The ENSDF will be built in the Vektor complex site located within the Exclusion Zone 10km southwest of Chernobyl. It will include a newly built disposal facility of a modular structure with mobile containment and lifting framework and a waste package control unit facility. An existing building will be used for services and maintenance.
The main feature of the variation concept is the possibility of direct disposal of unshielded 200l drums from LRTP. The original design of the disposal container for this kind of waste is now solely used as transportation container between the two facilities. This modification almost doubles the disposal capacity, but requires additional characterisation and storage equipment for 200l drums. To compensate for the higher nuclide inventory inside the storage vaults, an additional embedding of the drums will be required. To provide additional shielding, the drums are stored in the centre of the storage vaults with the disposal containers coming from the SWPF on the outside.
The project organisation has to take into consideration the international structure of the project:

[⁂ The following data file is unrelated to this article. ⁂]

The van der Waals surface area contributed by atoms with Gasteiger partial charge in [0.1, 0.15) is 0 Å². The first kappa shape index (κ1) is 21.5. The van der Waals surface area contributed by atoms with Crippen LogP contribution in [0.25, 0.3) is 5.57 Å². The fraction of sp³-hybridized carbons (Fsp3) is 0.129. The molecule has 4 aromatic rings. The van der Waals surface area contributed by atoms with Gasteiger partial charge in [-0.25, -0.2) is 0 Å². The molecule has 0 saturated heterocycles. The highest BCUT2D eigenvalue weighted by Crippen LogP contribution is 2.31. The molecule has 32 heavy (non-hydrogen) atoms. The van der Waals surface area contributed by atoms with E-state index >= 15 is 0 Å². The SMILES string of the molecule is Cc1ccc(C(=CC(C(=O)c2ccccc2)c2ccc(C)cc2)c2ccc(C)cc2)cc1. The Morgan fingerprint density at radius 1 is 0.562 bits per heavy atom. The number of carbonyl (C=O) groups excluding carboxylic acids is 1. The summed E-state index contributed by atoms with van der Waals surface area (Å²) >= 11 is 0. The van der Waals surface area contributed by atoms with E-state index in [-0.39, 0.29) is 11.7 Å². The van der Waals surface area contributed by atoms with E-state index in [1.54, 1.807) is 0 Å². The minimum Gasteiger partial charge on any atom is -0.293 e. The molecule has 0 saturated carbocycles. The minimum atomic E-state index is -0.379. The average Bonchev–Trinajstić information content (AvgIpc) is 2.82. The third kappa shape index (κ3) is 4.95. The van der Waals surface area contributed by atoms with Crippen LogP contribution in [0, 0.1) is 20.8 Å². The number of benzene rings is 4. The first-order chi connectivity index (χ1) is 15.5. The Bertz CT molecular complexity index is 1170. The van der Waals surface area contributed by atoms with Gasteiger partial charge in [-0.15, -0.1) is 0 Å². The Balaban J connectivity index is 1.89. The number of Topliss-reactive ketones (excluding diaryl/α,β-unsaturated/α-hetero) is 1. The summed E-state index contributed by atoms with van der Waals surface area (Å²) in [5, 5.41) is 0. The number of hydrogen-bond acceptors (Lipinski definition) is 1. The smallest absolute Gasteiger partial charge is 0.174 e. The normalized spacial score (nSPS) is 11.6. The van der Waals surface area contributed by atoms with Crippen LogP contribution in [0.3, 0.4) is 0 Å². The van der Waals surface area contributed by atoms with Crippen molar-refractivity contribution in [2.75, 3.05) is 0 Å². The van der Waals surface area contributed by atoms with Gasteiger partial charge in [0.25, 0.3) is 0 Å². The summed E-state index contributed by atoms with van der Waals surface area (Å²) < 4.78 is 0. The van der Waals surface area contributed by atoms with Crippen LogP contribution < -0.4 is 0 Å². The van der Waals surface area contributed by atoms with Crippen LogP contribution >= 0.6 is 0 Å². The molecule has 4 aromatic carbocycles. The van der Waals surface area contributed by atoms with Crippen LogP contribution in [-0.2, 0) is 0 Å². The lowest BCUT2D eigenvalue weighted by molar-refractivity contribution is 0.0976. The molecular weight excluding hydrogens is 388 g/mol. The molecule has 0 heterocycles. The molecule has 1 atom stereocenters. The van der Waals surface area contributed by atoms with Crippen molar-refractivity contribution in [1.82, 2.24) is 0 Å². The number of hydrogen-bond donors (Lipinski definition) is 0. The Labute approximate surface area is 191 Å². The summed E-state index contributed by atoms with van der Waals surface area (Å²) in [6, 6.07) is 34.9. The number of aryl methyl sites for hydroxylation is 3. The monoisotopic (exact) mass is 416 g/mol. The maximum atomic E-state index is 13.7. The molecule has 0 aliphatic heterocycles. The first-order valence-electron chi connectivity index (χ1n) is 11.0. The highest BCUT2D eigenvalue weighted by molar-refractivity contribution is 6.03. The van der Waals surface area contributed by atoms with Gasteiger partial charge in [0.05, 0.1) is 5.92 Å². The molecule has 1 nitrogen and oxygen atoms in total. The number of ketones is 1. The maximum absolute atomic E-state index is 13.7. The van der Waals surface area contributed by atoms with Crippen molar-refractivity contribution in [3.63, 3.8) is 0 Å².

• Ukrainian customer: Ministry of Energy, represented by the Ukrainian State Specialised Enterprise Chernobyl for projects 1 and 2 and Technocentre for project 3.
• EC as the funding agency.
• Western process providers.
• Ukrainian detailed designers and construction enterprises.
• Western and Ukrainian equipment suppliers.
• Ukrainian licensing procedures, expert organisations and licensing authorities.
The focal point of the organisation started at RWE Nukem's home office, with RWE Nukem's Kiev office serving as contact office. The focal point switched to the Kiev office during detailed design. It will later switch to the Slavutich and Chernobyl offices during construction, installation and commissioning.
The first two phases, the basic design phase and the detailed design phase have been finished.
The basic design phase was mainly executed at RWE Nukem's home office. During this phase, RWE Nukem's Kiev office served primarily as contact office to the employer and for negotiations with the pre-selected Ukrainian design organisations.
During the detailed design phase, the following were provided: